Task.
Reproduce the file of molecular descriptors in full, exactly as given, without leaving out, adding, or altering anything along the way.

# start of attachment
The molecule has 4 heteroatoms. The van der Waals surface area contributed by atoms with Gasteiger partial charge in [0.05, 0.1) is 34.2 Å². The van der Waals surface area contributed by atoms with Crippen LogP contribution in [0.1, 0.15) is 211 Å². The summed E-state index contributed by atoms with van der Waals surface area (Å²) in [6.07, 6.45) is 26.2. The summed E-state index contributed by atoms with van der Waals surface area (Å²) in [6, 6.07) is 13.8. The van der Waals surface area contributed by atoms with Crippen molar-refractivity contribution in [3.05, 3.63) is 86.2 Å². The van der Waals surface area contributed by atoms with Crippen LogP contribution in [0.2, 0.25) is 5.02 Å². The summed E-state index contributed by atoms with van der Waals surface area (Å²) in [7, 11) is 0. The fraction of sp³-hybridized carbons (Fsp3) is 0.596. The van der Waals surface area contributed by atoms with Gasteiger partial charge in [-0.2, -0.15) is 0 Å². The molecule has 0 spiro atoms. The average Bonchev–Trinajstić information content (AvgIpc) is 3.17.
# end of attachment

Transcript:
The molecule has 4 heteroatoms. The van der Waals surface area contributed by atoms with Gasteiger partial charge in [0.05, 0.1) is 34.2 Å². The van der Waals surface area contributed by atoms with Crippen LogP contribution in [0.1, 0.15) is 211 Å². The summed E-state index contributed by atoms with van der Waals surface area (Å²) in [6.07, 6.45) is 26.2. The summed E-state index contributed by atoms with van der Waals surface area (Å²) in [6, 6.07) is 13.8. The van der Waals surface area contributed by atoms with Crippen molar-refractivity contribution in [3.05, 3.63) is 86.2 Å². The van der Waals surface area contributed by atoms with Crippen LogP contribution in [0.2, 0.25) is 5.02 Å². The summed E-state index contributed by atoms with van der Waals surface area (Å²) in [7, 11) is 0. The fraction of sp³-hybridized carbons (Fsp3) is 0.596. The van der Waals surface area contributed by atoms with Gasteiger partial charge in [-0.2, -0.15) is 0 Å². The molecule has 0 spiro atoms. The average Bonchev–Trinajstić information content (AvgIpc) is 3.17.